EVGA SR-X Classified Review
It's pretty easy to tell that the EVGA SR-X isn't remotely as impressive as the SR2 was. As always with motherboards you're balancing outright performance with usability, and the performance you can extract from the SR-X just isn't good enough to overcome the many little niggles that we have with it. Rather than overlooking minor annoyances, those become further damning evidence.
Firstly it's incredibly expensive. We've seen it around for £550-ish, a whopping £170 more than the ASUS equivalent. Then the layout is just a swathe of problems. The CPU power connector is miles from the edge. Next to it is the PCI-e power, which you have to use if you want more than two PCIe slots. We've tested loads of motherboards that have extra power input, but you really never need it. Not here. It's not even very stable when you have got two GPUs installed. This is no "fill it full of cards and break records" motherboard.
The first CPU socket has only 4 DIMMs next to it, lending the whole affair an unbalanced look. The SATA connectors are vertical which is unforgivable on a board costing this much. Behind that is the heatsink, which covers the CMOS battery. Yes there is a CMOS clear switch, but if you want to take the battery out you need to dismantle the heatsinks. The plastics aren't a gorgeous red on a black PCB affair, but clearly salmon pink. Pink.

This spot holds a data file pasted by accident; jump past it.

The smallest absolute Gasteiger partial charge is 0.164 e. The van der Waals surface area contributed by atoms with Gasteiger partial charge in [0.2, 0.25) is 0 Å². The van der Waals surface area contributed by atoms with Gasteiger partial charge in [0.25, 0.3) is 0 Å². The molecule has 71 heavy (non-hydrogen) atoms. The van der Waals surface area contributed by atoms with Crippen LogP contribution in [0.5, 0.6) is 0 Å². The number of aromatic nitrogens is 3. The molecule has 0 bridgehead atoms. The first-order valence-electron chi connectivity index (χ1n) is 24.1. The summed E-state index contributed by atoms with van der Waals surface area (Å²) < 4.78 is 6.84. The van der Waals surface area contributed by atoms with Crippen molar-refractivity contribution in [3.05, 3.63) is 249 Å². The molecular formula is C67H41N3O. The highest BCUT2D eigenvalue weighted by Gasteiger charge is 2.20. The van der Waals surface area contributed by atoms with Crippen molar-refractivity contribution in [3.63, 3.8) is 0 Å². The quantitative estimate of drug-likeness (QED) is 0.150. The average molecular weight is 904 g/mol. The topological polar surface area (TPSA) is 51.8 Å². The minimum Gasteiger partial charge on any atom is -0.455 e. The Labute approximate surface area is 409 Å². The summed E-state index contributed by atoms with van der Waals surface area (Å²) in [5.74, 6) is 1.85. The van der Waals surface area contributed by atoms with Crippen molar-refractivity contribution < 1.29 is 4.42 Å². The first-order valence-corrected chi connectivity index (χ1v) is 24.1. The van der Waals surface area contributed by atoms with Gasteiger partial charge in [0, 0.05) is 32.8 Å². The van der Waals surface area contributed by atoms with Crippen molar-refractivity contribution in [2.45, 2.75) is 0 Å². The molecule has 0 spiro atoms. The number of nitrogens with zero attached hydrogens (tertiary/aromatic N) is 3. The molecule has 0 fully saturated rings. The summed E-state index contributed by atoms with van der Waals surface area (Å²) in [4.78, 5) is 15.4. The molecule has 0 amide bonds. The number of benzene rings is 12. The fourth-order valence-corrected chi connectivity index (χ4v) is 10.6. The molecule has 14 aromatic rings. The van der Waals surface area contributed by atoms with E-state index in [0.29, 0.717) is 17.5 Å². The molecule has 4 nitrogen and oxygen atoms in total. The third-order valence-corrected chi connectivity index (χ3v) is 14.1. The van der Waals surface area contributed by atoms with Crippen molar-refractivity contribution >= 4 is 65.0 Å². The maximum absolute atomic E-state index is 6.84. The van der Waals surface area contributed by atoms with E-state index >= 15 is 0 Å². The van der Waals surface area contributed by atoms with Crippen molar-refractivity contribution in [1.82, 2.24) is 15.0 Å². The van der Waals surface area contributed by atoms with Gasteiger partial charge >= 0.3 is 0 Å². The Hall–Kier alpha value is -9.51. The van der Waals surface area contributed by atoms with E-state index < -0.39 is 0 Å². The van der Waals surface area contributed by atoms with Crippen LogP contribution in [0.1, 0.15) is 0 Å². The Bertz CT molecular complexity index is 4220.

Finally the BIOS is pretty woeful. You can't overclock the CPUs. You can only change the RAM timings on the latest BIOS, but still can't change the RAM speed so you're stuck at 1333MHz. The whole thing just feels so unfinished.
In fact if we didn't know better we'd think this was a pre-production, proof-of-concept sample rather than the best part of £600, high-end uber motherboard. Yes the overclocking is down to Intel, but the rest of the problems are all EVGAs. It's as if the moment they discovered that Intel had ripped the potential out of the dual-CPU option they just gave up and left the board where it was in development.
The performance is okay. With this much expensive hardware installed it would struggle to be poor. But it's beaten throughout our testing by the ASUS, which is better looking, has more features, and is massively cheaper.
So all in all if you want to go for a 'I've won the lottery' build, then you are better off steering well clear of the EVGA SR-X. It's as disappointing as the SR2 was impressive. For once the 'Classified' moniker should be taken to the letter, and the SR-X should be put in a box in a warehouse somewhere and never seen by the general public.